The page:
EU urges Turkey for Nabucco project
Turkey will be urged this week to give more support to the proposed Nabucco natural gas pipeline, following mounting EU concern about Ankara's commitment to the project.
Jozias van Aartsen, the EU's co-ordinator for natural gas projects in southern Europe, will visit Ankara on Thursday to press Recep Tayyip Erdogan, the prime minister, to tackle some of the obstacles facing the plan.
Mr van Aartsen told the Financial Times at the weekend: "If they are seeking a relationship with the EU, it is one of the ways to make really clear that they do want a future relationship."
The European Commission is expected today to grant a key regulatory approval to Nabucco, marking a further step forward for the scheme.
RWE, one of Germany's biggest energy companies, joined the project consortium last week.
However, Nabucco still raises many concerns, including the role of Turkey.
The project, a 3,300km route to bring gas from Azerbaijan and other countries in the Caspian region, is supposed to bolster the EU's energy security by providing an alternative to Russian supplies.
Gazprom's dispute with Ukraine over claims of unpaid bills has highlighted concerns about the EU's increasing reliance on gas from Russia.
Yet some in the EU argue there is little point backing Nabucco if it makes the EU more dependent on gas sources that were less reliable than Russia.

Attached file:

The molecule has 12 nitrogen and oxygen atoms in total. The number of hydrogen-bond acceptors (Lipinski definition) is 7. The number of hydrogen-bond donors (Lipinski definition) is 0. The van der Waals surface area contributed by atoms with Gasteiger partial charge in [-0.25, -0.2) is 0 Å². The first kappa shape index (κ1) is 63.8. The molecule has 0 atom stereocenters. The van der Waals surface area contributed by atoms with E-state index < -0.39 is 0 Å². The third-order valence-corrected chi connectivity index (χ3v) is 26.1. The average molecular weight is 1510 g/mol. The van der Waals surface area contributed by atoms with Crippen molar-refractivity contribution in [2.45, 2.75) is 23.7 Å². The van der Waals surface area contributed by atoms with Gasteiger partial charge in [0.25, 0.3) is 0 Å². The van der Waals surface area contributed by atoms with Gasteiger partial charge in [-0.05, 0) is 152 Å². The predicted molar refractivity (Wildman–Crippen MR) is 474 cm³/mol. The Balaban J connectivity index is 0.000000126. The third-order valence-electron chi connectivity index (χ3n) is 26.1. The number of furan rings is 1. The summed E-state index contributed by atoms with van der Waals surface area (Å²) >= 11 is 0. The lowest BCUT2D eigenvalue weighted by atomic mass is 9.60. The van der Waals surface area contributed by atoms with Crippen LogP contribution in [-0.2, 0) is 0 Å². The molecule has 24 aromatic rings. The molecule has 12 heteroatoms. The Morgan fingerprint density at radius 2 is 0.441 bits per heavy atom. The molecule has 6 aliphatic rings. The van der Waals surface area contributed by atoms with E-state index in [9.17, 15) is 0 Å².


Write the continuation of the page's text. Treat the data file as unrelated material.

Ankara has repeatedly said that it is committed to Nabucco, and Botas, the Turkish gas company, is a member of the project consortium.
However, Turkey has failed to agree a pricing framework for the use of the pipeline, supplies from Turkey to Greece have been interrupted recently following the loss of supplies from Iran, and Ankara is resisting Gaz de France joining the Nabucco consortium, apparently for political reasons.
GDF said last week that it had not given up on eventually being allowed to join Nabucco, but it was now looking at other projects in the area.
These include South Stream, a plan between Gazprom and Eni of Italy to bring a pipeline from Russia to Bulgaria.
"Nabucco is not the saviour project for Europe; we have to evaluate the political and economic risks as for any other project," a European diplomat said.
The diplomat suggested there could be viable alternatives, including White Stream, the proposed pipeline under the Black Sea from Georgia to Ukraine and on into the EU, which is strongly backed by Kiev.
The other significant concern over Nabucco is whether enough gas can be supplied by Azerbaijan, which will be the principal source, at least in the first phase that is due to begin in 2013.
However, Stefan Judisch of RWE said last week he was confident that, once Nabucco was built, it would encourage companies to find more gas in the region.